November 3, 2016
Lincoln, Neb. — How do you rid your residence of rodents? First, you have to know about their habits.
“If you know how rodents think about the environment, the better you can control them,” said Dennis Ferraro, Nebraska Extension wildlife specialist. The best control is to prevent their entry indoors.
An adult mouse, for example, can squeeze through an opening as small as 3/8 inch; their whiskers tell them whether the opening is large enough. Mice can run up to 6 miles per hour, jump straight up 2.5 feet, jump across 3 feet, and drop 8 feet and keep running. They can vertically climb brick and stucco, and walk the tight rope on 10-gauge wire, about one-tenth inch in diameter.
Within a year, all offspring and subsequent generations from a single pair of mice could add up to 10,000 mice in one year. They urinate and defecate on the go, as many as 80 droppings a day. The black, quarter-inch droppings are pointed on both ends and carry disease-causing organisms. Fleas and bacteria can spread from the mouse even if it is trapped or dead.
The home range of a house mouse is usually a 20-foot radius, though their curiosity can lead them to explore up to 200 feet from their home base. Their preferred path is along walls, whiskers guiding the way.
All this is helpful in trapping and controlling them, Ferraro said. In the science-based, decision-making Integrated Pest Management, sanitation and entry prevention top the list, especially as outdoor temperatures cool.
Those 3/8-inch spaces a mouse can squeeze through to get inside? Pack them with copper wool or stainless steel wool (make sure it is without iron, which will rust), then caulk over. That way, mice can’t chew through or pull out the material.
“Eliminate whatever it is they’re after, whether it’s food, water or nesting products,” Ferraro said. Clean up food and crumbs, and fix water leaks. Even simple things like storing a damp mop on the tip of its handle with its damp head in the air, can prevent mice from obtaining moisture or nest material.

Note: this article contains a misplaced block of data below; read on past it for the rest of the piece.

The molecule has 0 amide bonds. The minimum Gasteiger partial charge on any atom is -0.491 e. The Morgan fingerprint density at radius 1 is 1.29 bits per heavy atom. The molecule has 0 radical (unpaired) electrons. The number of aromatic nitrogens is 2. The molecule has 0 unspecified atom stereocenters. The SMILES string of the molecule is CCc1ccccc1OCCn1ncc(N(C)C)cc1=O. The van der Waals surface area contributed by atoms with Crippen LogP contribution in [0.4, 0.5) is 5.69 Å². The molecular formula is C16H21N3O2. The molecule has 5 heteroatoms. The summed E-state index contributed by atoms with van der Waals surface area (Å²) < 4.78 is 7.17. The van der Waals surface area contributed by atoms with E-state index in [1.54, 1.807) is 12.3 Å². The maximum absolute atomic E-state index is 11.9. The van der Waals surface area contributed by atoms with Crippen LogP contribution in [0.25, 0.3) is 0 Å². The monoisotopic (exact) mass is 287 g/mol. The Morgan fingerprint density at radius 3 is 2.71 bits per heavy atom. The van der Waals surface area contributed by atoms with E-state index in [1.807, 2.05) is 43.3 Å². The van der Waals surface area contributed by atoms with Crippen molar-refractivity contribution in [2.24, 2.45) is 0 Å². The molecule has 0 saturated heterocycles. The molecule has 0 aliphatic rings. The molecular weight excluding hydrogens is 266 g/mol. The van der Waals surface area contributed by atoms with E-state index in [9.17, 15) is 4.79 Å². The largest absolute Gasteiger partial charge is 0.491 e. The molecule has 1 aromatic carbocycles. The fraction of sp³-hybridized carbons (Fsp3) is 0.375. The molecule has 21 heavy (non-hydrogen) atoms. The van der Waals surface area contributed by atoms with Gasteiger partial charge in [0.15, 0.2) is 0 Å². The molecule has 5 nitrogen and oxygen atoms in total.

Avoid using mouse poisons and trap them instead, Ferraro said. (See accompanying article.)
“Using baits indoors should be avoided at all costs,” Ferraro said. One reason is because children and pets often are unintentional victims. Plus, mice won’t go outside to die – they’re more apt to crawl into a wall where they can decompose for a month while shedding bacteria and attracting maggots.
When cleaning where mice have been or droppings are found, avoid sweeping and vacuuming. Disease-causing organisms in their droppings spread when airborne. Ensure the area being cleaned is well-ventilated. Wear a respirator or quality dust mask, and spray the area with a disinfectant before cleanup. The moisture in diluted bleach or disinfectant product prevents disease-causing organisms from becoming airborne and inhaled.
Ferraro addressed the IPM Coalition in Lincoln Oct. 18. Coalition members include representatives from schools, public health entities, tribes, and state and federal government.
For more information on trapping mice, visit http://lancaster.unl.edu/pest/resources/mousesanitation.shtml.
Pesticide Safety Education Program